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Legally Ginger: Local’s Resident Redheads “Sneak” Into The NYU Law Library

NYULocal – “Vanderbilt Hall, home of NYU Law School, has always struck us as being oddly out of place. Its quaint brick courtyard framed by wrought iron gates and redbrick archways is something out of Princeton or Harvard; there’s a definite Ivy League feel. But there’s just one problem- the school’s library is notoriously hard to get into. We had to try. But how?”

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Judge Hears Arguments on Mandatory E-Filing

Courthouse News – ” No decision was reached in a hearing on a slew of motions in the class action against LexisNexis Courtlink and Fulton County, challenging mandatory electronic filings of lawsuits through the private company. Filings at the heart of the Feb. 21 hearing were Fulton County’s request for summary judgment based on sovereign immunity, and plaintiffs’ attorney Steven Newton’s requests to add Fulton County clerks to the list of defendants, and to add three class representatives as plaintiffs.”

(Note: LexisNexis Courtlink is not a private company. It is a division of LexisNexis, itself a subsidiary of Reed Elsevier, a public company)

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Harry Potter eBooks to Be Distributed to Public and School Libraries Through OverDrive

Press Release – “Pottermore, the online experience and home of the Harry Potter eBooks created by J.K. Rowling and partnered by Sony, announced today it has entered into an exclusive worldwide eBook and digital audiobook distribution agreement with OverDrive for public and school libraries. Under the terms of the agreement, OverDrive, a leading global distributor of eBooks and digital audiobooks, will manage hosting and digital fulfillment for libraries for the Harry Potter collection of eBooks and digital audiobooks in English and more than 20 other languages to OverDrive’s growing network of over 18,000 public and school libraries worldwide.”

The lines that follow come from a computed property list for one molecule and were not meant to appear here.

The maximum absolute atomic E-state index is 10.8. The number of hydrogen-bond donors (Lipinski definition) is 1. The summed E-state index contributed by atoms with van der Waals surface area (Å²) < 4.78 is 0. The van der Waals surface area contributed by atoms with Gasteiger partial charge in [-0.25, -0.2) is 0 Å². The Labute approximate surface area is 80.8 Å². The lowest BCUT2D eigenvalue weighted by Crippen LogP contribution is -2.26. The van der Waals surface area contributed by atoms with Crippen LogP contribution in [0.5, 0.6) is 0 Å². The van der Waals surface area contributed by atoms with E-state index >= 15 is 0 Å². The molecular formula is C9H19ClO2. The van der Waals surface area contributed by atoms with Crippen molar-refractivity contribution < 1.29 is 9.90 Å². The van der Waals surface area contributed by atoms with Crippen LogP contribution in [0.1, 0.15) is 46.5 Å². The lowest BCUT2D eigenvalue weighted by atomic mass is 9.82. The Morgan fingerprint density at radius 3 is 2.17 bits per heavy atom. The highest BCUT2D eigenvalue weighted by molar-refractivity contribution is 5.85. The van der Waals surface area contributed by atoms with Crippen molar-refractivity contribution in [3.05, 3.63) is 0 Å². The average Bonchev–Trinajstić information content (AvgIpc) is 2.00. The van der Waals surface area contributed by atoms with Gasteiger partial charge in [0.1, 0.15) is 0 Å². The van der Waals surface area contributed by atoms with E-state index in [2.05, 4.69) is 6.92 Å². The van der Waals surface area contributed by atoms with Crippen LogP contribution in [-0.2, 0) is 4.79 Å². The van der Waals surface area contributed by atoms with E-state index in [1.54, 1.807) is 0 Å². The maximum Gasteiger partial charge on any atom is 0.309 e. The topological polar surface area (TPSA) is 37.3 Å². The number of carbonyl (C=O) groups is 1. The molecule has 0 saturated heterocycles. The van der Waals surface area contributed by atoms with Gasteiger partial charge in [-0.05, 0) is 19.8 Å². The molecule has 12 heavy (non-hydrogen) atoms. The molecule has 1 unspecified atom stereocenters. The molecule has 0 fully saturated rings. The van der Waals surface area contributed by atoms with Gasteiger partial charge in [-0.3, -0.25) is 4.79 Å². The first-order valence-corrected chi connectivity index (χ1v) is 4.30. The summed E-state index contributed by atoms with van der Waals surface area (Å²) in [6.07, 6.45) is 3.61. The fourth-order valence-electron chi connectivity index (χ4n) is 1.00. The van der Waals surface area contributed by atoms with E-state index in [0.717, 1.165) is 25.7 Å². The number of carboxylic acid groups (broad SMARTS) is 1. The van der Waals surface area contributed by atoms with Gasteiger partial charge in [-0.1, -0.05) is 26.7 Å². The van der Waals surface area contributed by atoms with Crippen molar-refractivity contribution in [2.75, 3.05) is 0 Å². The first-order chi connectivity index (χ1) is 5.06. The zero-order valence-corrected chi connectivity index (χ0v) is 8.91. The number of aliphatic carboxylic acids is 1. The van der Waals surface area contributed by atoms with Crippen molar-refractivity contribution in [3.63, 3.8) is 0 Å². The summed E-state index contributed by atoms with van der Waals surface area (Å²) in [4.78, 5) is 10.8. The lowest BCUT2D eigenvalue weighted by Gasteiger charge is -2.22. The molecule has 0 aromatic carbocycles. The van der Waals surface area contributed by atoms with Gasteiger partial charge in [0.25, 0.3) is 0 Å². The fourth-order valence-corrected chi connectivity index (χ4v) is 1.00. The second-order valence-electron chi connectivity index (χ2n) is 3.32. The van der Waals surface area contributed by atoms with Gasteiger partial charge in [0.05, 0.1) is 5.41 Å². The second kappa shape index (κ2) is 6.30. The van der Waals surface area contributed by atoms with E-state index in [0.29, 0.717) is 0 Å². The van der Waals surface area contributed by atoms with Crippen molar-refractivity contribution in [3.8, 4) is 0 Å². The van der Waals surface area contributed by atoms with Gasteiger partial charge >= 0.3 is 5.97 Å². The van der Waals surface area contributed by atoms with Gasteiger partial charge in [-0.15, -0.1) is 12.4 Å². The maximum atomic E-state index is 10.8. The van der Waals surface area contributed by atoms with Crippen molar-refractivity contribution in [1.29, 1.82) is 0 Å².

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World’s Oldest Holocaust Museum, in London, Gets New Life

NYT – ” In a sun-drenched room overlooking Russell Square, a visitor’s eye is immediately drawn to a display of cheerful coloring books, a brightly colored board game and photographs of laughing children. On closer inspection, the children in one photo can be seen crowding around a cake decorated with a swastika.”

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Athena’s Library, The Quirky Pillar Of Providence

NPR – “With a bit of reverence, librarians carefully wind an antique library clock near the circulation desk in a 19th century temple of learning called the Providence Athenaeum. This is one of the oldest libraries in the United States, a 19th-century library with the soul of a 21st-century rave party. In fact, the Rhode Island institution has been called a national model for civic engagement. A bust of the Greek goddess Athena surveys her realm from the open mezzanine above the main floor. Shafts of light fall gracefully through an atrium. A wrought-iron railing circles the upper floor and bookshelves, fronted by pillars and topped with busts of writers, giving the impression of holding up the ceiling. There’s still a card catalog.”